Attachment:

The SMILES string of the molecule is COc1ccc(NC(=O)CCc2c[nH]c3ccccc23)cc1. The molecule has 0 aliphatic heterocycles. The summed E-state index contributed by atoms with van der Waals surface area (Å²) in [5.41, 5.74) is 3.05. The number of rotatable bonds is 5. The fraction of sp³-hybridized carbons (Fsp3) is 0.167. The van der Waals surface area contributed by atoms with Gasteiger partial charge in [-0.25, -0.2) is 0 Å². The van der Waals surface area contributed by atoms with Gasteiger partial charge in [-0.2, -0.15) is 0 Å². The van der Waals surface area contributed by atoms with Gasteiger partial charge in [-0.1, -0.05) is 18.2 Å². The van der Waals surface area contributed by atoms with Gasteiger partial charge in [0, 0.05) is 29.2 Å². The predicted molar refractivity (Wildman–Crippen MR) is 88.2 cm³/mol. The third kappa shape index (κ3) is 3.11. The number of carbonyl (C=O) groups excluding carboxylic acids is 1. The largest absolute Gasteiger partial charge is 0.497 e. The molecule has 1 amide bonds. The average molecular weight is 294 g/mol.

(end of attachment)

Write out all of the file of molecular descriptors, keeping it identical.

The SMILES string of the molecule is COc1ccc(NC(=O)CCc2c[nH]c3ccccc23)cc1. The molecule has 0 aliphatic heterocycles. The summed E-state index contributed by atoms with van der Waals surface area (Å²) in [5.41, 5.74) is 3.05. The number of rotatable bonds is 5. The fraction of sp³-hybridized carbons (Fsp3) is 0.167. The van der Waals surface area contributed by atoms with Gasteiger partial charge in [-0.25, -0.2) is 0 Å². The van der Waals surface area contributed by atoms with Gasteiger partial charge in [-0.2, -0.15) is 0 Å². The van der Waals surface area contributed by atoms with Gasteiger partial charge in [-0.1, -0.05) is 18.2 Å². The van der Waals surface area contributed by atoms with Gasteiger partial charge in [0, 0.05) is 29.2 Å². The predicted molar refractivity (Wildman–Crippen MR) is 88.2 cm³/mol. The third kappa shape index (κ3) is 3.11. The number of carbonyl (C=O) groups excluding carboxylic acids is 1. The largest absolute Gasteiger partial charge is 0.497 e. The molecule has 1 amide bonds. The average molecular weight is 294 g/mol.